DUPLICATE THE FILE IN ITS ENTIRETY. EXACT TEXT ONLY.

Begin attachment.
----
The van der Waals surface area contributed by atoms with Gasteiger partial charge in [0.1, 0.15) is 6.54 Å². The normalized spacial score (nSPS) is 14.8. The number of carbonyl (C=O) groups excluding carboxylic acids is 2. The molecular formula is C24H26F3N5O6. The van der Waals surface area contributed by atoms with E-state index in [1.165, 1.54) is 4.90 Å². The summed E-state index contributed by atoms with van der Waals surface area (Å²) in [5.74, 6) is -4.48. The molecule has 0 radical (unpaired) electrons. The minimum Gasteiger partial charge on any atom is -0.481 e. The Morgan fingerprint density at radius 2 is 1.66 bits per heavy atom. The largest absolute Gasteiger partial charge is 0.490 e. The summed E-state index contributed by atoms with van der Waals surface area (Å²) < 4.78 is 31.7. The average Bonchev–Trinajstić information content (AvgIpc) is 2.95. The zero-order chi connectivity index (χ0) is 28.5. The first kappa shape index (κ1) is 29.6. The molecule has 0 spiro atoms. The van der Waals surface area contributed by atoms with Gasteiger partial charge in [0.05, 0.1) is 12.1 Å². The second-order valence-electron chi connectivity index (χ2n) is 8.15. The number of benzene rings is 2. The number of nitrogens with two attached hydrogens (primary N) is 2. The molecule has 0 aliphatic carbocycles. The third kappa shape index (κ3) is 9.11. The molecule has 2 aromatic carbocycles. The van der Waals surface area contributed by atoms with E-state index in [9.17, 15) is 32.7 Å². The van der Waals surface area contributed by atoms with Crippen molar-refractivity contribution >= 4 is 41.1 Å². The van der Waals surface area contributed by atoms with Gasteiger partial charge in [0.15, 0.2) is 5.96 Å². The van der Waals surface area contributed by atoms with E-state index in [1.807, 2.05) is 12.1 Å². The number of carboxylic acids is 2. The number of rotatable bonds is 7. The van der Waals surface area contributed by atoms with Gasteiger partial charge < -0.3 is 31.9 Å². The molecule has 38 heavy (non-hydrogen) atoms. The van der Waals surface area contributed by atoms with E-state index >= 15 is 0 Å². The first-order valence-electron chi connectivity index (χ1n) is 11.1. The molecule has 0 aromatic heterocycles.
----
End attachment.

The van der Waals surface area contributed by atoms with Gasteiger partial charge in [0.1, 0.15) is 6.54 Å². The normalized spacial score (nSPS) is 14.8. The number of carbonyl (C=O) groups excluding carboxylic acids is 2. The molecular formula is C24H26F3N5O6. The van der Waals surface area contributed by atoms with E-state index in [1.165, 1.54) is 4.90 Å². The summed E-state index contributed by atoms with van der Waals surface area (Å²) in [5.74, 6) is -4.48. The molecule has 0 radical (unpaired) electrons. The minimum Gasteiger partial charge on any atom is -0.481 e. The Morgan fingerprint density at radius 2 is 1.66 bits per heavy atom. The largest absolute Gasteiger partial charge is 0.490 e. The summed E-state index contributed by atoms with van der Waals surface area (Å²) < 4.78 is 31.7. The average Bonchev–Trinajstić information content (AvgIpc) is 2.95. The zero-order chi connectivity index (χ0) is 28.5. The first kappa shape index (κ1) is 29.6. The molecule has 0 spiro atoms. The van der Waals surface area contributed by atoms with Gasteiger partial charge in [0.05, 0.1) is 12.1 Å². The second-order valence-electron chi connectivity index (χ2n) is 8.15. The number of benzene rings is 2. The number of nitrogens with two attached hydrogens (primary N) is 2. The molecule has 0 aliphatic carbocycles. The third kappa shape index (κ3) is 9.11. The molecule has 2 aromatic carbocycles. The van der Waals surface area contributed by atoms with E-state index in [9.17, 15) is 32.7 Å². The van der Waals surface area contributed by atoms with Crippen molar-refractivity contribution >= 4 is 41.1 Å². The van der Waals surface area contributed by atoms with Gasteiger partial charge in [0.15, 0.2) is 5.96 Å². The van der Waals surface area contributed by atoms with E-state index in [1.807, 2.05) is 12.1 Å². The number of carboxylic acids is 2. The number of rotatable bonds is 7. The van der Waals surface area contributed by atoms with Gasteiger partial charge < -0.3 is 31.9 Å². The molecule has 38 heavy (non-hydrogen) atoms. The van der Waals surface area contributed by atoms with E-state index >= 15 is 0 Å². The first-order valence-electron chi connectivity index (χ1n) is 11.1. The molecule has 0 aromatic heterocycles.